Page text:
Another milestone photo shows construction starting in March on nearly 70 environmentally-friendly high-tech parks and communities.

With a total investment of 76 billion yuan (US$11.3 billion), the 66 projects are being developed on former container yards, steel factories and old industrial parks, mostly with pollution problems.

The future projects include advanced manufacturing sites for industrial robotics, graphene (the lightest, thinnest and strongest known material) and a traffic information center.

The Wusong area in Baoshan, known as the cradle of China’s modern industry, was home to the renowned Baosteel Group and more than 300 other metal refinery and chemical engineering plants dating back to the 1930s.

As most of the factories have shut down or been relocated due to pollution problems, the 26-square-kilometer site has been planned as Wusong Smart City, a subcenter with new material and hardware industries, scientific and cultural innovation parks, commerce and business facilities, residential communities and waterfront attractions.

Shanghai Fanuc Robot Co Ltd, a joint venture between Japanese industrial robot maker Fanuc and Shanghai Electric launched its third-phase expansion in Baoshan to drive the development of the Shanghai Robotics Industry Park in Baoshan.

Among the major projects, development also started on the Nanda area, which was once the city’s most heavily polluted industrial site with more than 3,000 low-end factories.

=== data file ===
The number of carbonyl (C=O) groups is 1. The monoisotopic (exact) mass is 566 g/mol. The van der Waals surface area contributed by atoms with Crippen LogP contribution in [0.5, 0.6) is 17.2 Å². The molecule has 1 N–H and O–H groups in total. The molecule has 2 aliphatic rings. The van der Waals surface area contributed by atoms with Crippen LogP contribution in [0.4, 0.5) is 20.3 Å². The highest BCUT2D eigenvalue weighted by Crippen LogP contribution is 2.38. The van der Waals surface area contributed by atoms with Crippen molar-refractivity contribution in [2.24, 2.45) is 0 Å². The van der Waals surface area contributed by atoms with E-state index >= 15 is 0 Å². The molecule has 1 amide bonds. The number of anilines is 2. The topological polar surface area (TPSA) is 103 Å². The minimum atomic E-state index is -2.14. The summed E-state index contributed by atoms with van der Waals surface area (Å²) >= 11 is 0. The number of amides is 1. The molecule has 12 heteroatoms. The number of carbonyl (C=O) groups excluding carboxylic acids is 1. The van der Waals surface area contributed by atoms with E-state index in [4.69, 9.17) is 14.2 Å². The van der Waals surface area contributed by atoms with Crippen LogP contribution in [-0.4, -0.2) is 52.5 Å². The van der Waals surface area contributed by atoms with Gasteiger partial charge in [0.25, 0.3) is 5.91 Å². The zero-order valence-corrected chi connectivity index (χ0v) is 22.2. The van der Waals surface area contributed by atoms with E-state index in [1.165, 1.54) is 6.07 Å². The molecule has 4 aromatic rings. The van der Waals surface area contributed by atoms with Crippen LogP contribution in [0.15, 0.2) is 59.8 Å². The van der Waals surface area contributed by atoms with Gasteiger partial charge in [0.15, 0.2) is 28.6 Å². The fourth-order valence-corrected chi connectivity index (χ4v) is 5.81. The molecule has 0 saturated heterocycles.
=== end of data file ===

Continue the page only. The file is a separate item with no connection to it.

Other photos and documents show the rich cultural life of residents in Baoshan. They include many popular museums renovated from the former factory houses of the city’s earliest glassware plant, a motorcycle factory, an iron alloy plant, gas plant as well as a warehouse for China’s early exports.

The Shanghai Museum of Glass, renovated from the former No. 1 Plant of the Shanghai Glassware Company, has been listed as one of the top three recommended museums in China by a website owned by CNN. The Wisdom Bay Innovative Park, located at 6 Wenchuan Road along the Wenzaobang River, was opened in 2015. The site was formerly a container yard, and many old containers have been converted into offices and workshops. The park hosts a number of high-tech companies focused on 3D printing, intelligent manufacturing, virtual reality and artificial intelligence.

The world’s largest 3D printed bridge, a 26.3-meter bridge across a canal in the innovation park on the Wenzaobang River was completed in January. It resembles the Zhaozhou Bridge, built in north China’s Hebei Province during the Sui Dynasty (AD 581-618) still used by pedestrians today.

Baoshan’s ecological development has also been highlighted at the exhibition. Photos show the natural forests, wetlands, isles and wild birds at the Paotaiwan Wetland Forest Park.

At the meeting point of the Yangtze and Huangpu rivers with almost 2,000 meters of coastline, Paotaiwan was once a vital military fortress, functioning as a gun battery base during the Qing Dynasty (1644-1911).

With the lush green Paotai Hill as the backdrop, the park is an ideal place for people to fly kites, have a picnic, walk dogs, jog or just take in some fresh air and enjoy moments of peace.

Children can learn the history of the Chinese military as well as the Yangtze River formation in the Paotaiwan Museum.

High-quality development improving lives
Ti Gong

Wisdom Bay Innovative Park